As the Brighton event comes to a close...

So that was The Great Escape 2019.

The Brighton event seems to expand each year, truly taking control of the city as a whole, a multi-genre festival that encompasses breaking talent from almost every continent on the planet.

This year felt a little different. The Great Escape emphasised its new music roots, providing a superb platform that honed in on its curatorial skills and prowess for breaking fresh talent.

Matching high profile yet intimate shows from the likes of James Bay to countless smaller performances across the city, The Great Escape got the balance exactly right, underlining its status as the key European showcase for new music.

We’ll be rounding up our favourite performances from the weekend shortly, but here’s a few broader takeaway points from another memorable weekend on the south coast…

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Dutch wave

The Netherlands almost stole the show at the Great Escape, with a flurry of much-hyped performances from some unique bands. Lewsberg are old Clash favourites, while Pip Blom’s phenomenally endearing songwriting made for one of the weekend’s true highlights.

The delightful Rina Mushonga lived up to our pre-event praise, but perhaps the weekend’s real stars were EUT. Complex but enticing, visceral yet packed with humanity, the band’s punchy live shows entranced all who came across their path.

With a lot more to come, EUT could spearhead a wave of exciting new bands from the Netherlands.

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Australia’s storming all-day mini-festival

The Great Escape has a global scope, with its line up spanning international waters. Nothing underlined this like the way Australian music took hold of the beach on Saturday afternoon, essentially creating a three venue mini-festival on the Brighton shore.

Emerson Snowe’s bewitching set was the perfect introduction, all ad hoc humour and perceptive songwriting. Psychedelic Porn Crumpets’ finely honed set caused chaos on the beach, while Pagan’s dark, emphatically corrosive music raised a ruckus.

Confidence Man lead the way, and their mid-afternoon set sparked a colossal queue snaking all the way back to the Queen’s Hotel. Bewildering, bewitching, and utterly entrancing, their party-starting set raised the roof.

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Ireland’s ascendancy as a key hub for breaking talent

The UK has always had a curious relationship with Irish music. Despite the regular ferry across the Irish Sea new talent can sometimes fail to translate – just look at last year’s Mercury Prize shortlist, entirely devoid of Irish releases.

That certainly seems to be changing, however. Limerick’s Whenyoung stormed their way across Brighton, while Dundalk’s Just Mustard more than lived to the hype that is currently surrounding them.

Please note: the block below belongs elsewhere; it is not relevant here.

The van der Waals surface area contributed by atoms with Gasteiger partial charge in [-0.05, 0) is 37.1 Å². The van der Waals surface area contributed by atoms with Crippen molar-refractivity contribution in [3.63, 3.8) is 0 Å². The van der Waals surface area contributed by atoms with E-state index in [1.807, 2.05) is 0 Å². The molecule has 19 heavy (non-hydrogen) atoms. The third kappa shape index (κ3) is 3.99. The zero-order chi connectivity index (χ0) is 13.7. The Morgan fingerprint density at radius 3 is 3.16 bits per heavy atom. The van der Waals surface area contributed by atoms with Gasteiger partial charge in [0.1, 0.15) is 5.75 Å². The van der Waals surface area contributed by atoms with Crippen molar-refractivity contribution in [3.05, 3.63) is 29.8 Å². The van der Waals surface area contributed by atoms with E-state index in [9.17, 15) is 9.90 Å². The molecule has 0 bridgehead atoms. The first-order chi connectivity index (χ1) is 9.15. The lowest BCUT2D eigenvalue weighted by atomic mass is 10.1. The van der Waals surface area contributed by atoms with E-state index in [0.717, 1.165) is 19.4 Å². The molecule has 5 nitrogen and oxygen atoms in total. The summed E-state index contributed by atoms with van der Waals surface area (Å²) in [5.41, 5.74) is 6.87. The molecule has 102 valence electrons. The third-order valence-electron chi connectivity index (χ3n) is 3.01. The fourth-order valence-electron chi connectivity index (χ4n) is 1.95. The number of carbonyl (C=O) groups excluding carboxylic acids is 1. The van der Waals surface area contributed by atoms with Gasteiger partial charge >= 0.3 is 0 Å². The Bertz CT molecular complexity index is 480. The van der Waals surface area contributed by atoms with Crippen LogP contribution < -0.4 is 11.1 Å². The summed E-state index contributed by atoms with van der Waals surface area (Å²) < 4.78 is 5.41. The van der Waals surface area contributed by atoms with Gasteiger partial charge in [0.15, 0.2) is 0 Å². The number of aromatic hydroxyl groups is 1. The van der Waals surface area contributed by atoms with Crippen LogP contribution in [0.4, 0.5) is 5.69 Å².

The Murder Capital are fresh off the road with Fontaines DC, and their ruthlessly executed set at the Green Door Store saw the stalwart Brighton venue packed to the absolute rafters.

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Foals underlining the potency of their catalogue

Transgressive toasted their 15th birthday with a selection of their finest artists, inviting a few old friends along to help them out. Foals played a surprise set, fresh from the release of their incredible new album ‘Everything Not Saved Will Be Lost Pt. 1’.

While that record leans on their electronic impulses it was a defiantly raucous, guitar-fuelled affair at shore-front venue Concorde 2 with Foals bringing out some of their almighty festival-smashing bangers. A confrontational ‘Mountain At The My Gates’ led the way, while a slinky, disco-fuelled version of ‘My Number’ sent the crowd into raptures. It wasn’t just massive hits, though, with Foals also finding space for deep cuts like ‘Red Socks Pugie’ before sliding early cut ‘Two Steps, Twice’ into the encore.

A phenomenal set, it underlined The Great Escape’s ability to grab exclusive sets from some of the biggest acts around.

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Stellar time for UK rap

While The Great Escape is often viewed as an event that leans more towards the indie end of the spectrum it has grown to encompass all different genres, notably developing a key platform for the various strands of UK rap. Stormzy’s rise was famously accelerated with a stunning show in Brighton, and this year found a clutch of superb events demonstrating the groundbreaking vitality of artists from grime, drill, UK hip-hop and more.

On the Clash stage Unknown T raised the roof, while masked rap prodigy SL delivered a potent, provocative set. Manchester’s Aitch caused a flurry of hype wherever he went, while recent collaborator Jaykae electrified The Arch with his stellar charisma and clutch of all-out rap bangers.

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Photo Credit: Lauren McDermott

Join us on Vero, as we get under the skin of global cultural happenings. Follow Clash Magazine as we skip merrily between clubs, concerts, interviews and photo shoots. Get backstage sneak peeks and a true view into our world as the fun and games unfold.

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